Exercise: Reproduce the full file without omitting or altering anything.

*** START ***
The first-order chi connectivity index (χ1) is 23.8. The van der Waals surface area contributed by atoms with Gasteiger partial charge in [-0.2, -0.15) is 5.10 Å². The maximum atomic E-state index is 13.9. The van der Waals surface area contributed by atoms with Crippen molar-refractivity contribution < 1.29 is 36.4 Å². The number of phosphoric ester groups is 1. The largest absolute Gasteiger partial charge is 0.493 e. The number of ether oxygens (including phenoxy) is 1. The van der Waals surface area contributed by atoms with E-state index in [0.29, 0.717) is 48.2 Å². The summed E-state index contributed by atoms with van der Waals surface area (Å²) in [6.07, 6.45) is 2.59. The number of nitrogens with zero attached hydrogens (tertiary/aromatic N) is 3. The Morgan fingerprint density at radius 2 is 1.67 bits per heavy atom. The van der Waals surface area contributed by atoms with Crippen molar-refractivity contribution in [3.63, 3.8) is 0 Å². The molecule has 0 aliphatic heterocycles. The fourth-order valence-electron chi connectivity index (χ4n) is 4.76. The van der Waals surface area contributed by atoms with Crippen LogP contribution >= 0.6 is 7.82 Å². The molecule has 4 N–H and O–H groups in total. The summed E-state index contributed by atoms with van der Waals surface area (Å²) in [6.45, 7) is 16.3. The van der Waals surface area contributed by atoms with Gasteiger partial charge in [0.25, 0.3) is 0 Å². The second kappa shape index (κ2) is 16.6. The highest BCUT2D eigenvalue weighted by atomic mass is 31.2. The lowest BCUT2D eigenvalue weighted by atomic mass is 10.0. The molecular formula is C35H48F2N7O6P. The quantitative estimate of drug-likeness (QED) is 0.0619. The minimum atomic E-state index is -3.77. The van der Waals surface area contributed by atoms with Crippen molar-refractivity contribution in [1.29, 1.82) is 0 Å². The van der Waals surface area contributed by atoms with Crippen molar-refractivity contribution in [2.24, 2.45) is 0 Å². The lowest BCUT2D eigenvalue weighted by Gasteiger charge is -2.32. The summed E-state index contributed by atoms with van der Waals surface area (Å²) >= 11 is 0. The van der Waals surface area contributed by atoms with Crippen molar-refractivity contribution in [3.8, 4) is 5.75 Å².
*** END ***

The first-order chi connectivity index (χ1) is 23.8. The van der Waals surface area contributed by atoms with Gasteiger partial charge in [-0.2, -0.15) is 5.10 Å². The maximum atomic E-state index is 13.9. The van der Waals surface area contributed by atoms with Crippen molar-refractivity contribution < 1.29 is 36.4 Å². The number of phosphoric ester groups is 1. The largest absolute Gasteiger partial charge is 0.493 e. The number of ether oxygens (including phenoxy) is 1. The van der Waals surface area contributed by atoms with E-state index in [0.29, 0.717) is 48.2 Å². The summed E-state index contributed by atoms with van der Waals surface area (Å²) in [6.07, 6.45) is 2.59. The number of nitrogens with zero attached hydrogens (tertiary/aromatic N) is 3. The Morgan fingerprint density at radius 2 is 1.67 bits per heavy atom. The van der Waals surface area contributed by atoms with Crippen molar-refractivity contribution in [3.63, 3.8) is 0 Å². The molecule has 0 aliphatic heterocycles. The fourth-order valence-electron chi connectivity index (χ4n) is 4.76. The van der Waals surface area contributed by atoms with Crippen LogP contribution >= 0.6 is 7.82 Å². The molecule has 4 N–H and O–H groups in total. The summed E-state index contributed by atoms with van der Waals surface area (Å²) in [6.45, 7) is 16.3. The van der Waals surface area contributed by atoms with Gasteiger partial charge in [0.25, 0.3) is 0 Å². The second kappa shape index (κ2) is 16.6. The highest BCUT2D eigenvalue weighted by atomic mass is 31.2. The lowest BCUT2D eigenvalue weighted by atomic mass is 10.0. The molecular formula is C35H48F2N7O6P. The quantitative estimate of drug-likeness (QED) is 0.0619. The minimum atomic E-state index is -3.77. The van der Waals surface area contributed by atoms with Crippen molar-refractivity contribution in [1.29, 1.82) is 0 Å². The van der Waals surface area contributed by atoms with Crippen molar-refractivity contribution in [2.24, 2.45) is 0 Å². The lowest BCUT2D eigenvalue weighted by Gasteiger charge is -2.32. The summed E-state index contributed by atoms with van der Waals surface area (Å²) >= 11 is 0. The van der Waals surface area contributed by atoms with Crippen molar-refractivity contribution in [3.8, 4) is 5.75 Å².